We were at the beach one sultry summer day when my kids were 2, 4, and 5. I was exhausted, but it was a happy kind of exhausted. I was bent over, holding my youngest, watching his sweet, chubby body float in the water. He gleefully slapped his shovel in the water as he splashed the two of us. My back hurt, and I was hot and couldn’t take a dip to cool off because I knew my kids couldn’t be left unattended for a second, but I didn’t care. I loved being needed. Then, in a few short seconds my happiness morphed into angst. I started to panic. What am I going to do when they get older? Who will I be, what will that look like?
What will I do when they don’t need me anymore?
When my kids were little, my days were filled with kissing boo-boos, feeding them, making sure they had a coat if it was chilly, applying sunscreen, and tucking them in at night. Sure, there were many days that left me utterly dissipated, but the idea of my kids not needing me anymore terrified me nevertheless.
I never talked about feeling this way until a friend confided in me that she felt the same. Up until that point I thought my feelings might not be normal. It wasn’t just about not wanting my kids to grow up too fast — I was legitimately worried about myself and how I would cope with not being needed so much.
That was seven years ago. My kids are older now, and the separation has begun. My kids have begun to pull away, to assert their independence and form their own lives apart from the little family bubble of long ago. So what does being a mom to older kids look like?
It is going to the store by yourself and getting in and out in under 10 minutes.
It is lingering a little longer in the wine aisle without fearing somebody is going to break something.
It is being able to go for a run, walk or a bike ride by yourself and telling them to only call or text you if it is an emergency. They probably won’t listen, but it’s worth a try.
It is being able to spend a little more time in the shower, doing your hair or soaking in the tub. You may still get interrupted but it is different, there isn’t as much that needs your immediate attention.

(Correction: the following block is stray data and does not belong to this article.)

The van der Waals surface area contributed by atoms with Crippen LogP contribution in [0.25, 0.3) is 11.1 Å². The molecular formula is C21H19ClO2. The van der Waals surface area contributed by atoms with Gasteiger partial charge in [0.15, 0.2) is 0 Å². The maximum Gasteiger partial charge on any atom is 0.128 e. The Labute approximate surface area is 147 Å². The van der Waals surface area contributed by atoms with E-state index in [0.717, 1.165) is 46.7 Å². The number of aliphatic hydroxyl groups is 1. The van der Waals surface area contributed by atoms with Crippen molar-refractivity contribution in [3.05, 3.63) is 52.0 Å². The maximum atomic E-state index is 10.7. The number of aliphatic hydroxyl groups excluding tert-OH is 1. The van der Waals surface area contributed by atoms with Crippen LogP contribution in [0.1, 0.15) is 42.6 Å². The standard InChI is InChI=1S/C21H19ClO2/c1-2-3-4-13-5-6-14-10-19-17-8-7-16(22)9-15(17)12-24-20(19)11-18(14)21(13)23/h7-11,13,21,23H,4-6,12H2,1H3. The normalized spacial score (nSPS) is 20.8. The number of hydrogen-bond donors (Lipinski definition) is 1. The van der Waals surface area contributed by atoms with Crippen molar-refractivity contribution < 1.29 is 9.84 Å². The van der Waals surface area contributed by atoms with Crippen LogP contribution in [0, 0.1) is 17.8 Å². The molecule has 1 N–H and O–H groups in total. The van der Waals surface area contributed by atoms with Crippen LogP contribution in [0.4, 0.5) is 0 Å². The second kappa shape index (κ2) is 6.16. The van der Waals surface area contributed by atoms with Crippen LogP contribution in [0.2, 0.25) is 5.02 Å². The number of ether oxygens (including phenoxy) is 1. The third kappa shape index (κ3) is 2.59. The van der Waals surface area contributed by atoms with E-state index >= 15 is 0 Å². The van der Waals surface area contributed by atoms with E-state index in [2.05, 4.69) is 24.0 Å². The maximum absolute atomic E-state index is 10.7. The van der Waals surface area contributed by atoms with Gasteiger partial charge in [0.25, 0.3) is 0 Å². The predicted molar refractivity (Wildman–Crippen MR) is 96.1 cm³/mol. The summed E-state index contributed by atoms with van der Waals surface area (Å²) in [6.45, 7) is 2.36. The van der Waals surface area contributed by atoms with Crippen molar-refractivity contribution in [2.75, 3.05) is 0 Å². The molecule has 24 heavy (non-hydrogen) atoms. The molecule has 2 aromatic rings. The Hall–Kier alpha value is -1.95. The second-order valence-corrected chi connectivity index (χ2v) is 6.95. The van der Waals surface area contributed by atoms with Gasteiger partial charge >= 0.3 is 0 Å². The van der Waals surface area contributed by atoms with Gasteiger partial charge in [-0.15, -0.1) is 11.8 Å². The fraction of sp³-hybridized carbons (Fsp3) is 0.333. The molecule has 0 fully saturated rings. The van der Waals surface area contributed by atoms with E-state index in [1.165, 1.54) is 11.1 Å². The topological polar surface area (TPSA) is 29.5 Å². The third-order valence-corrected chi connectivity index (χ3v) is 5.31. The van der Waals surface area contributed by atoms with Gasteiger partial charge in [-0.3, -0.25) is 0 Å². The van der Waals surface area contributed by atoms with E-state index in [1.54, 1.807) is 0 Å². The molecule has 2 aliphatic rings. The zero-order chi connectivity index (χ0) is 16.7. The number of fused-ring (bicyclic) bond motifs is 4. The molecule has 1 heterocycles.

It is seeing them wake up one morning a few inches taller than they were the day before, which reminds you to savor everything.
It is missing the things they used to do, the cuddles, the funny way they used to pronounce certain words, their chubby hands.
It is having serious talks with them about sex, politics, and relationships.
It can feel heavy. It is difficult to let go and learn how to parent in a different way as they change and grow.
It is looking through their baby books and crying really damn hard.
It is being proud of them and super pissed at them, sometimes at the same time.
It is praying you made the right decisions and hoping they will make the right ones too.
It is seeing yourself in them. Sometimes it takes you places you don’t want to go, sometimes it fills you with nostalgia.
It is being able to go up to your room and close the door after you tell them to make dinner for themselves.
It is driving them around — a lot.
It is spending a lot of money on food, clothing, shoes and sports equipment.
It is all of these things. It is wonderful and hard, and some days there is a deep longing for them to be small and safe in their cribs. There are many times I would rather be wiping a bottom than dropping them off at the movies, but this is what we sign up for — the many stages of motherhood.
But one thing I’ve discovered as my kids have gotten older is that just because they have become more independent, doesn’t mean I’m no longer needed. Maybe not to keep their head above water while they soak me one shovelful of water at a time, but in other ways that are just as important, if not more.
And I really like the way it looks. All of it.